Western Science and Traditional Knowledge: Despite Their Variations, Different Forms of Knowledge Can Learn From Each Other [pt 3]
Contemporary hermeneutics—a branch of philosophy concerned with the theory of existential understanding and interpretation of texts—and, to a certain extent, complex thinking can offer useful approaches to compare different forms of knowledge and rationality. Complex thinking has provided new insights, and has contributed to a renewed interpretation of the concept of nature, and a new paradigm of science and epistemology. This new approach has brought a greater awareness of the shortcomings of simple explanations in comprehending reality. It aims to overcome the limits of both reductionism and holism by integrating them into a wider perspective, which investigates the complex structure of interconnections and retroactive relationships in the real world.
According to the classic epistemological approach, the creation of knowledge is a process of qualitative refinement and quantitative accumulation. Its goal is to disclose the ultimate foundation—the ‘meta’ point of view from where we can see the ontological order and the objective truth—and to provide a neutral and universal language to explain natural phenomena (Ceruti, 1986).
Complex thinking has strongly questioned this notion of a meta point of view along with its heuristic value as a principle for the creation of knowledge. Instead, it seeks and analyses the web of relationships among different perspectives. This is continually redefined in a dynamic process involving multiple points of observation and explanation. These places are fundamentally incommensurable, yet they can complement each other and be part of a constructive network. What matters, in fact, is the possibility of including multiple viewpoints that are vicarious in building a cognitive universe and can disclose a more complete picture of reality.
In this context, the hermeneutical notion of a ‘horizon’ as expressed by the German philosopher Hans-Georg Gadamer seems to be highly relevant: “Horizon is the range of vision that includes everything that can be seen from a particular vantage point” (Gadamer, 1960). Rationality intrinsically works from this point, which starts the process of comprehension through which we can interact with other and different horizons, and ultimately expand our own knowledge horizon.
The encounter between different cultures and knowledge systems can then be regarded as an encounter between different macrohorizons; such systems come from different traditions, and each has its own way of understanding phenomena and its own ‘logic’ that allows the observed phenomena to be placed within an overall vision. Nevertheless, all representations of reality are expressions of the same cognitive features that are inherent in human nature.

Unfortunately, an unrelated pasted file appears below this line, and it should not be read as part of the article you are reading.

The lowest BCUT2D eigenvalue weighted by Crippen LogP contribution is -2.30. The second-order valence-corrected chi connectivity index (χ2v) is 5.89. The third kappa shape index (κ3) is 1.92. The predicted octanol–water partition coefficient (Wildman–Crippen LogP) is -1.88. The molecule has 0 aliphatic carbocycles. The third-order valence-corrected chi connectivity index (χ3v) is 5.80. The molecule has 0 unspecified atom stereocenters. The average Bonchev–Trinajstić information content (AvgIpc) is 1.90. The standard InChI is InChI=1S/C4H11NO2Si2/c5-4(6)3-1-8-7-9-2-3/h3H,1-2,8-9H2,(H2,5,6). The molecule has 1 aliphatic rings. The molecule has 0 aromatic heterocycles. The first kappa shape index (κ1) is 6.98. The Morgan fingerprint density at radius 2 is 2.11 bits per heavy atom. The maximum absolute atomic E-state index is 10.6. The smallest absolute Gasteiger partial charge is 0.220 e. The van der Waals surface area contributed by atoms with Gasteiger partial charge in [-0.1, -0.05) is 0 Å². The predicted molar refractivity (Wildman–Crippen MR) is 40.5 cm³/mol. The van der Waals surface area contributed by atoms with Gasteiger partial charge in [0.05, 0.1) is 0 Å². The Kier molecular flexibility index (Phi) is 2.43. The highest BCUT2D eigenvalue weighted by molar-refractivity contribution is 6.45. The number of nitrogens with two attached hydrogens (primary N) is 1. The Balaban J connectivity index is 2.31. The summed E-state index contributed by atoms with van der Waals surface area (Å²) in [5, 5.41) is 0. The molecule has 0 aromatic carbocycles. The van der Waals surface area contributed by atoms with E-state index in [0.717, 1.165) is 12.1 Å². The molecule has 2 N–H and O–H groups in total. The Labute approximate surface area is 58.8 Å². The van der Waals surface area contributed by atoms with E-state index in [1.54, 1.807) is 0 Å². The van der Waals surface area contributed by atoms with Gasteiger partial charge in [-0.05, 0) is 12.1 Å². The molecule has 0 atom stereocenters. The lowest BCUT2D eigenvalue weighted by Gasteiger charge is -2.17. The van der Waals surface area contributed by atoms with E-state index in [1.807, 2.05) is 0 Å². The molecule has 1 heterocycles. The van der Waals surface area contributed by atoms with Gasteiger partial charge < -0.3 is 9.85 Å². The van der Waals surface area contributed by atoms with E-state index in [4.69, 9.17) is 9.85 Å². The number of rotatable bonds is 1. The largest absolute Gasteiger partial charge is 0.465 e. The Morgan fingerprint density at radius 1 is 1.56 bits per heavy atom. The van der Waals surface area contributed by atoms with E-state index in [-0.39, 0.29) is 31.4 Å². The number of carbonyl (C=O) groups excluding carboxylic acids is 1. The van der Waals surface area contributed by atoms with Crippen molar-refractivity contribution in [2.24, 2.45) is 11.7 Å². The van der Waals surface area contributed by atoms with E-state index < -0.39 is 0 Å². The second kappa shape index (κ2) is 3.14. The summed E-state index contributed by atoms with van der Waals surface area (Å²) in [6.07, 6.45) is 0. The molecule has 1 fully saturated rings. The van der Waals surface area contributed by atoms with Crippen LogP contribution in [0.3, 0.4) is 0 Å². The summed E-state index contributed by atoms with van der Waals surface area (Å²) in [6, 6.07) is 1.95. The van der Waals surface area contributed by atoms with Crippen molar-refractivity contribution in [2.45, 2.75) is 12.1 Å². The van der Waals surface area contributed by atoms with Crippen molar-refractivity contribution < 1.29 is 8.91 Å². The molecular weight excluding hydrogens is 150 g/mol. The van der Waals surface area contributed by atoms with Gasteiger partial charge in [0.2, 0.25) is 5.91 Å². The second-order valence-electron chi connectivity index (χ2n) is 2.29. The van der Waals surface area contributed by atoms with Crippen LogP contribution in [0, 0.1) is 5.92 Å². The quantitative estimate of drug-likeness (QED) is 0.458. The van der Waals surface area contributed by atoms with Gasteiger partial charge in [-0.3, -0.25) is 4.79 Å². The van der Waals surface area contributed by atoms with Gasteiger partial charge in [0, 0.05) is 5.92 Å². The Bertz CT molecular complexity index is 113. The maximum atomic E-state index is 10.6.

…all representations of reality are expressions of the same cognitive features that are inherent in human nature
Traditional environmental knowledge is an important part of humankind’s cultural heritage—the result of countless civilizations and traditions that have emerged over human history. This cultural diversity is as important for our future as is biodiversity. It is a potential source of creativity and enrichment embodied in several social and cultural identities, each of which expresses its uniqueness (United Nations Educational, Scientific and Cultural Organization, 2002). However, European colonization has eroded and destroyed much of this traditional knowledge by replacing it with Western educational and cultural systems. The trend towards a global culture might even worsen this situation and enhance a process of cultural homogenization.
Scientific knowledge has long held a central role and attained a dominant position in our developed societies, but we cannot ignore the fact that other valid knowledge systems exist. The imposition of Western scientific ideas and methods not only causes disruption to existing social and economic relationships, but also might spoil the local knowledge. Allowing science to be the final arbiter of the validity of knowledge, and to establish the threshold beyond which knowledge is not worthy of its name, would create the conditions whereby an astonishing cultural heritage is transformed into a monolithic structure. Instead, we would be better advised to recognize the value of this heritage, and to devise strategies for its preservation for the benefit of present and future generations.